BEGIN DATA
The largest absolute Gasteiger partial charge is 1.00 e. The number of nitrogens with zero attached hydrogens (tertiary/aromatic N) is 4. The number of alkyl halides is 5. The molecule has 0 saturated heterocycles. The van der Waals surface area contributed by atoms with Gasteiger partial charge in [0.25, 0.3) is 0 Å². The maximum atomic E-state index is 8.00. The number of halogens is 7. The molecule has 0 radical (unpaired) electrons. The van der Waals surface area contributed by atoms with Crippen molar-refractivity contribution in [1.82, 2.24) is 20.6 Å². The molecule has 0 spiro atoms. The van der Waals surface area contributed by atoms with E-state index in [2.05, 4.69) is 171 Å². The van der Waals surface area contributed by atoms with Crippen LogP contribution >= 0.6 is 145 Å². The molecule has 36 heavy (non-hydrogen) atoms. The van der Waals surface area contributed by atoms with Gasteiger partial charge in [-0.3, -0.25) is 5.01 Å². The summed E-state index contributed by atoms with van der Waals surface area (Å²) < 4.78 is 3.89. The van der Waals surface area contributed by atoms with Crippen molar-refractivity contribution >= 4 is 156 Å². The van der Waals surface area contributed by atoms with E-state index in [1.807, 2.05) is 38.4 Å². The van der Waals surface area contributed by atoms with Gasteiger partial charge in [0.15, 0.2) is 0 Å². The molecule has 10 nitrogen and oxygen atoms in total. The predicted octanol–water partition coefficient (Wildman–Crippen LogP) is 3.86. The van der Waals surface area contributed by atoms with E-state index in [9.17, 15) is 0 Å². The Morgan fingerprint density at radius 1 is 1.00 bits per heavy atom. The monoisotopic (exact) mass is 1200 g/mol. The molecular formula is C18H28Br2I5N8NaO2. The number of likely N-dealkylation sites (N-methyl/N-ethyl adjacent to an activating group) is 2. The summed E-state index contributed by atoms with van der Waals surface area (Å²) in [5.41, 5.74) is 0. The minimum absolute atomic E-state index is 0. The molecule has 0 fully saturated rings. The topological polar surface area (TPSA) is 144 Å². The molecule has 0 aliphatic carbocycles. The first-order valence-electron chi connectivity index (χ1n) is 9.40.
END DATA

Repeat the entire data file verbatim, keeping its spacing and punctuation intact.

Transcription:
The largest absolute Gasteiger partial charge is 1.00 e. The number of nitrogens with zero attached hydrogens (tertiary/aromatic N) is 4. The number of alkyl halides is 5. The molecule has 0 saturated heterocycles. The van der Waals surface area contributed by atoms with Gasteiger partial charge in [0.25, 0.3) is 0 Å². The maximum atomic E-state index is 8.00. The number of halogens is 7. The molecule has 0 radical (unpaired) electrons. The van der Waals surface area contributed by atoms with Crippen molar-refractivity contribution in [1.82, 2.24) is 20.6 Å². The molecule has 0 spiro atoms. The van der Waals surface area contributed by atoms with E-state index in [2.05, 4.69) is 171 Å². The van der Waals surface area contributed by atoms with Crippen LogP contribution >= 0.6 is 145 Å². The molecule has 36 heavy (non-hydrogen) atoms. The van der Waals surface area contributed by atoms with Gasteiger partial charge in [-0.3, -0.25) is 5.01 Å². The summed E-state index contributed by atoms with van der Waals surface area (Å²) < 4.78 is 3.89. The van der Waals surface area contributed by atoms with Crippen molar-refractivity contribution >= 4 is 156 Å². The van der Waals surface area contributed by atoms with E-state index in [1.807, 2.05) is 38.4 Å². The van der Waals surface area contributed by atoms with Gasteiger partial charge in [0.15, 0.2) is 0 Å². The molecule has 10 nitrogen and oxygen atoms in total. The predicted octanol–water partition coefficient (Wildman–Crippen LogP) is 3.86. The van der Waals surface area contributed by atoms with E-state index in [9.17, 15) is 0 Å². The Morgan fingerprint density at radius 1 is 1.00 bits per heavy atom. The monoisotopic (exact) mass is 1200 g/mol. The molecular formula is C18H28Br2I5N8NaO2. The number of likely N-dealkylation sites (N-methyl/N-ethyl adjacent to an activating group) is 2. The summed E-state index contributed by atoms with van der Waals surface area (Å²) in [5.41, 5.74) is 0. The minimum absolute atomic E-state index is 0. The molecule has 0 fully saturated rings. The topological polar surface area (TPSA) is 144 Å². The molecule has 0 aliphatic carbocycles. The first-order valence-electron chi connectivity index (χ1n) is 9.40.